Tuesday, December 11, 2012

Marketing Does It Again: 361 Bergen Street

We've asked the question before, if a multi-million dollar building falls in the forest and no one knows it's for sale, does it make a sound?  In our last piece, we covered a building that wants more than double what a basically-identical neighbor just sold for.  And the only real difference between the two is how well the listings were marketed.  Today we take a look at a building that was on Platinum Member radar before Halstead got their hands on it and marketed it properly.  And this isn't Mill Basin we're talking about here, people.  This is Park Slope!  361 Bergen Street was a "for sale by owner" also listed openly with a much smaller, lesser-known local broker for more money than this Halstead listing.  Though, the broker told us the sellers were motivated and open to any & all offers.  Well, it didn't take long before lurkers at Halstead figured they could snatch an exclusive and make some money off this bad-boy.  Brokers don't like to work without an exclusive because there's no guarantee they'll get paid.  It's also why they don't like to work with buyers, for all those folks with gobs of cash still wondering why it's hard to find anyone professional in the industry to hold their hand through the Wild West that is Brooklyn real estate.

We understand why on the sell side people don't want to pay big brokers as much as 6% to list their property, when most of these things sell themselves.  But you can't bury your listing in the forest and expect anyone to come across it either.  So what does the seller get for a six-figure commission besides 5 okay photos and 2 sentences?  Well, they get the place sold.  94% of $1.75M+ is still more than 100% of 0, last time we checked.

When you're in Park Slope proper, even if you're close to the stadium and between 4th & 5th Avenues, you've got people's attention.  Throw in four-stories of brownstone with a cute cornice, wide plank floors, original mantles, deliver it vacant... and it's a wrap!  People are bidding more than this for shells over here.  So it's no surprise to see it go quickly once this listing was brought out from the rock it was living under.  Speaking of which, there are some pretty nice rocks in the backyard:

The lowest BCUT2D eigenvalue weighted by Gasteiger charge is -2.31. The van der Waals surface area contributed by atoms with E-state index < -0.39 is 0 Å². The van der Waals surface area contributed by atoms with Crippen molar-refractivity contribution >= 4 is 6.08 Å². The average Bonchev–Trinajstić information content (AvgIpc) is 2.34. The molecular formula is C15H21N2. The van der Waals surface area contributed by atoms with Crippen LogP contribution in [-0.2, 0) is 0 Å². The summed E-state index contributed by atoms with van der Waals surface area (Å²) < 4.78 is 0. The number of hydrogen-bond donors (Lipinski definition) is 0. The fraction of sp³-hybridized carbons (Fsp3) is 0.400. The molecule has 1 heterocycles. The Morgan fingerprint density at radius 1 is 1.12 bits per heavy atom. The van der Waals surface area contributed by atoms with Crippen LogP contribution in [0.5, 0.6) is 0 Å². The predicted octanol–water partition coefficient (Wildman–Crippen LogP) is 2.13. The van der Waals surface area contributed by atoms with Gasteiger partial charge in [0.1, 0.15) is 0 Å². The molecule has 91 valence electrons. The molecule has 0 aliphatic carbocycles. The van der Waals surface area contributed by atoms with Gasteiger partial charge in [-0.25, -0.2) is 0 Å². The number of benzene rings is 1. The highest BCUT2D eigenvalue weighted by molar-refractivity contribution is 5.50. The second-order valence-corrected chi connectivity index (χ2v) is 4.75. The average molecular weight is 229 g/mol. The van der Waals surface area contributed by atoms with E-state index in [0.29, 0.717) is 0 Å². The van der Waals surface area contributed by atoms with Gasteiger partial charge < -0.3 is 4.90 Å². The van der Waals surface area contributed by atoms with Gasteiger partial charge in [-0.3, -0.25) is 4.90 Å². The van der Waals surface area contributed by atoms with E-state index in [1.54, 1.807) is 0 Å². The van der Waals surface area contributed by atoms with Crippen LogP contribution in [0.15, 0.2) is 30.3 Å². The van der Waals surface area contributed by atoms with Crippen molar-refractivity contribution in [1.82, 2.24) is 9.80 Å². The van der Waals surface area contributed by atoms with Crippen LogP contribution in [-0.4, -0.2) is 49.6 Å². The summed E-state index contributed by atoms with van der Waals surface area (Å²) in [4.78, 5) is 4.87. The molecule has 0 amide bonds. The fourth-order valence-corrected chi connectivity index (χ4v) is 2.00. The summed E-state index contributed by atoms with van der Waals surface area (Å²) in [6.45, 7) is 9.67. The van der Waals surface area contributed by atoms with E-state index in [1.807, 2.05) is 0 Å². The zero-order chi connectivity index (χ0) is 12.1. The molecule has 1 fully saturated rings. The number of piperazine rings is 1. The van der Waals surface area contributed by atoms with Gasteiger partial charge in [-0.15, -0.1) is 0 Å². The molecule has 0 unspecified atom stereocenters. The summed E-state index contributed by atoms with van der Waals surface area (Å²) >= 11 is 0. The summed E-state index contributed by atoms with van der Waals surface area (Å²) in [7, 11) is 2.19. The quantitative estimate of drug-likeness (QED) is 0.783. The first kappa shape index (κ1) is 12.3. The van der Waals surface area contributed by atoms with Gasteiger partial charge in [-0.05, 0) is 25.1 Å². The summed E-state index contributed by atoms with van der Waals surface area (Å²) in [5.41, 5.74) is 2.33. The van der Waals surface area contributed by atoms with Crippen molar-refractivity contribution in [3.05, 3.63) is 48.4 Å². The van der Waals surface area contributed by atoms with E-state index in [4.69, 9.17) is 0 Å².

Even if you wanted to greenify this space, you're sitting on at least $5K-$10K in bluestone right there someone would gladly pay you for use in their landmarked sidewalk.  Amazing what a little photography and marketing can do to bring out the millionaires.  We've said it before, and we'll say it again until it isn't true:  there is no true multiple listing service for brownstone Brooklyn.  (Even the beloved NYTimes concurs!!)  Whether you have $50K or $50M, there is no one place where everything that's for sale resides - as baffling as that is.  Barbara Corcoran herself couldn't tell you how many brownstones are for sale in Park Slope to save her life.  One of the many reasons is because - at any given moment - there are handfuls of quiet sales going on right under everyone's noses.  We were in a $10M+ building today that's up for a quiet sale.  "We in the building, but still keep it basement."

Those sellers could fetch over $12M if they came to the open market, but they've got their own concerns.  And the top brokers in Brooklyn won't work on it because even six-figures in commission isn't worth their time unless it's basically guaranteed.  Who knows why sellers do what they do?  But we can certainly tell you why brokers do what they do!

Pro's:  curb appeal, Park Slope, original details, yard, 4-stories, under $2M, motivated seller, delivered vacant

Con's:  in contract already, people will whine about 4th Avenue & the stadium & the pending reno

Ideally:  get to these gems before the big brokers do, and you can really do some damage

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